We're heading into a fresh, new year of 2021, and given all that went on, we've been hanging around online much longer than we normally would. With all the content we consume every second, music is certainly one of them, although nowadays, there isn't much reason to spend a few bucks to own the music we enjoy. Why is that? What ever happened to visiting a music store, or a store that has a music section, and buying CDs and enjoying all the exclusives packaged in the cases and booklets?
Back then, Shazam never existed and internet access was only available at local libraries. Therefore, if you ever tuned to the radio playing a song that clicked with you, or even a song you heard in public, your best bet was trying to snag some of the words and hoping there'd be a website specializing in song lyrics that matches what you typed in the search engine. During that time, it was Yahoo! that was the most popular search engine. If there was a time where you caught a song's instrumental melody, you'd hum those notes to yourself, or in your mind, and perhaps wish to an ever-expanding Universe that there may be a possibility you might find what the title of that song is/was. Sometimes, you would ask around, namely your schoolmates, coworkers or your family, if they ever heard of the song(s) you wish to know and want to listen more of. Whichever that song was, you then get to know who the artist behind that musical beauty is, and thus, began to follow and even support them. This is the general way of how it was liking an artist based on a hit you liked, wanting to know about them, their history and what they've got lined up for the future. Nevertheless, we've all had this struggle in our lives knowing one thing: Music is the soundtrack of our lives. It's a tough life progress living without the aesthetics of rhythmic "noise" that get you going. Like Life, music is our gift.
As we executed that technique, we would get better at it and familiarize ourselves with band/artist names, who they collaborated with, who they opened for at concerts, attend their live shows, and even who their musical inspirations were. It would lead us to branch out to other avenues of artists and music types that we feel most curious about. All this became a natural phenomenon during our growth, seeking artists that produce tunes that cater to our every mood and speak to us in many different ways, teaching us about ourselves, about life, about relationships with people and other thoought-provoking messages we don't often get taught about growing up. It's no wonder why our teen to college years, we use music as our "go to" when things are well or when the going gets tough. Music, then, is a melodic compression of a message the artist conveys to an open, or specific, audience that opens their minds and see things differently from the common things we experience and learn by ourselves.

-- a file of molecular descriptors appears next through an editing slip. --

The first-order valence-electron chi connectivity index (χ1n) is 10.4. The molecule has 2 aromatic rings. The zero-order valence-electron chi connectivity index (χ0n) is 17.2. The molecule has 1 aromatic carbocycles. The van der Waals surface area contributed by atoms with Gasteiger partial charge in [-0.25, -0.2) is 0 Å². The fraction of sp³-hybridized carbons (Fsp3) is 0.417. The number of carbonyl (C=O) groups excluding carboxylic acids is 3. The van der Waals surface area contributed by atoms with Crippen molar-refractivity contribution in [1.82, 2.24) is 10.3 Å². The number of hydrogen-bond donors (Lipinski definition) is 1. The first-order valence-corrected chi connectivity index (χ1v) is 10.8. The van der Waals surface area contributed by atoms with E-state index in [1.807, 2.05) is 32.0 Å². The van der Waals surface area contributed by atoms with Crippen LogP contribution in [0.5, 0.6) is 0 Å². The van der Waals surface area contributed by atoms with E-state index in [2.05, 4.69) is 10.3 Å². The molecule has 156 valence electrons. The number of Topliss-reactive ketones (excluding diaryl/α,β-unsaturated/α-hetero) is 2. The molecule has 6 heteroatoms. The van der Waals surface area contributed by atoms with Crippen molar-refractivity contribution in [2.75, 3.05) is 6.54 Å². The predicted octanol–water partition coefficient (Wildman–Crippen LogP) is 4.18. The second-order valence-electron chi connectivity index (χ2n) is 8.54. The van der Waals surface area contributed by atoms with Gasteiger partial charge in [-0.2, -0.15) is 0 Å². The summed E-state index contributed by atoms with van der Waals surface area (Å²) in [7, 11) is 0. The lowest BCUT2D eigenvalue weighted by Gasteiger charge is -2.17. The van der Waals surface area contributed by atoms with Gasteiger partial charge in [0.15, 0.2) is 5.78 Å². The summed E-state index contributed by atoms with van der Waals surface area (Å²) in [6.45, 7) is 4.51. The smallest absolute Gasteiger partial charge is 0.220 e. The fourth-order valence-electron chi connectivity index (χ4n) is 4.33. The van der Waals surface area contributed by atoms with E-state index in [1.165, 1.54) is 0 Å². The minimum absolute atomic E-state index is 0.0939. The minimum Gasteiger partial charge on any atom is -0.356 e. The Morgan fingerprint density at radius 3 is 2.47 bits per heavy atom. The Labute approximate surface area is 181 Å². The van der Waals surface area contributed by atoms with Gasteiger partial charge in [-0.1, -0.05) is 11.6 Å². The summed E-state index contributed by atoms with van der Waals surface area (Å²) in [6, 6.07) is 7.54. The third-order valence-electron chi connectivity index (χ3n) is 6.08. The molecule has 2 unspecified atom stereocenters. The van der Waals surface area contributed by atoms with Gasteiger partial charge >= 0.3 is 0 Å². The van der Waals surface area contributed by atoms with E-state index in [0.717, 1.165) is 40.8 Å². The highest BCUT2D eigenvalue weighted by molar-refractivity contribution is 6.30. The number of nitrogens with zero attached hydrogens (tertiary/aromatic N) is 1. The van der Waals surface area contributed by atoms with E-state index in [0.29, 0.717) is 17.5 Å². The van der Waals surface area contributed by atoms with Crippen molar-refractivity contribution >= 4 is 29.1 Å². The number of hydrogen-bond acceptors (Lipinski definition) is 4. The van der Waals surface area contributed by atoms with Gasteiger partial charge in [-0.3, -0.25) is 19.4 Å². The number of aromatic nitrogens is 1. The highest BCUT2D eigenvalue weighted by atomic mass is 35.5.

With all that said, shopping for music was a fun time; It was a chance to spend time with our friends and explore various artists advertising their albums with unique, often times artistic, covers that caught our eyes. Whether we knew about a new album release or not, we would know our favorite artist's name and see an artwork that we've never seen before, even if it is a Greatest Hits album. Another great thing was going through the booklet packaged with CDs which often times included lyrics to all songs on the album, photographs, exclusive writing pieces and factual information that were only available on physical copies. Not only is the purchase justified, let alone financially supporting such favorite artist, but it feels like an indirect gift given to those fans who do such thing (the content printed in the booklets that are usually not available online). The same was felt when buying cassette tapes or vinyl records: You get to listen to all the songs provided onn the album carefree, without the hang-ups of an internet connection. (This statement stands with physical copies of movies and TV shows.) Best yet, you can repeat the song over and over if you love it that much, or dying to memorize the lyrics, especially if you're listening on a personal CD player. It feels like a personally performed soundtrack made just for you, done and played at your own pleasure and enjoyment, equivalent to a birthday gift. You not enjoy what they've provided, along with the approval of the record labels the artist is under, but you feel proud to own their music physically.